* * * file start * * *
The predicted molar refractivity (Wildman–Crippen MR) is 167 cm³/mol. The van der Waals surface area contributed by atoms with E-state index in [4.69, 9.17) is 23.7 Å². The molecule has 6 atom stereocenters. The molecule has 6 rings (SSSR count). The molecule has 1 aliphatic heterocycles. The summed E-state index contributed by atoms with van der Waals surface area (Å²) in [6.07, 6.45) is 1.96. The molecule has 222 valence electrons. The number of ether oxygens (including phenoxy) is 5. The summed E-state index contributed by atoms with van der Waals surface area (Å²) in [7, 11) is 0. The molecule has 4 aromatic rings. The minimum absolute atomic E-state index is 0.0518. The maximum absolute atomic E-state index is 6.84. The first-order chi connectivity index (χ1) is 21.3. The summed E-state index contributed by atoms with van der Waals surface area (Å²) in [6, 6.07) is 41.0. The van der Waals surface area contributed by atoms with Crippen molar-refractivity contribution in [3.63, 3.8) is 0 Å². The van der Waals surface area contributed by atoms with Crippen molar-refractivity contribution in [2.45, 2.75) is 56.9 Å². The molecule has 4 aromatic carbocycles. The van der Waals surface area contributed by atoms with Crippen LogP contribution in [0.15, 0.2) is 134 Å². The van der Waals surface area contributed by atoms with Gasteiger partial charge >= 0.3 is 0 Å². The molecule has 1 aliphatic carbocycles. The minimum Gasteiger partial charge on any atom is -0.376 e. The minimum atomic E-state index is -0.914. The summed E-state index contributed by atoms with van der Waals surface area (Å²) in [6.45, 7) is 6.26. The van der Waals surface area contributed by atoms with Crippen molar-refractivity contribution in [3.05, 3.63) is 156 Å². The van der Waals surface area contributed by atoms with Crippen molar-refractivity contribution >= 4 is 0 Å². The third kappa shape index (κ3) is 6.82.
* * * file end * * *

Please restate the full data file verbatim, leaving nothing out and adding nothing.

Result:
The predicted molar refractivity (Wildman–Crippen MR) is 167 cm³/mol. The van der Waals surface area contributed by atoms with E-state index in [4.69, 9.17) is 23.7 Å². The molecule has 6 atom stereocenters. The molecule has 6 rings (SSSR count). The molecule has 1 aliphatic heterocycles. The summed E-state index contributed by atoms with van der Waals surface area (Å²) in [6.07, 6.45) is 1.96. The molecule has 222 valence electrons. The number of ether oxygens (including phenoxy) is 5. The summed E-state index contributed by atoms with van der Waals surface area (Å²) in [7, 11) is 0. The molecule has 4 aromatic rings. The minimum absolute atomic E-state index is 0.0518. The maximum absolute atomic E-state index is 6.84. The first-order chi connectivity index (χ1) is 21.3. The summed E-state index contributed by atoms with van der Waals surface area (Å²) in [6, 6.07) is 41.0. The van der Waals surface area contributed by atoms with Crippen molar-refractivity contribution in [3.63, 3.8) is 0 Å². The van der Waals surface area contributed by atoms with Crippen molar-refractivity contribution in [2.45, 2.75) is 56.9 Å². The molecule has 4 aromatic carbocycles. The van der Waals surface area contributed by atoms with Crippen LogP contribution in [0.15, 0.2) is 134 Å². The van der Waals surface area contributed by atoms with Gasteiger partial charge >= 0.3 is 0 Å². The molecule has 1 aliphatic carbocycles. The minimum Gasteiger partial charge on any atom is -0.376 e. The minimum atomic E-state index is -0.914. The summed E-state index contributed by atoms with van der Waals surface area (Å²) in [6.45, 7) is 6.26. The van der Waals surface area contributed by atoms with Crippen molar-refractivity contribution in [3.05, 3.63) is 156 Å². The van der Waals surface area contributed by atoms with Crippen molar-refractivity contribution >= 4 is 0 Å². The third kappa shape index (κ3) is 6.82.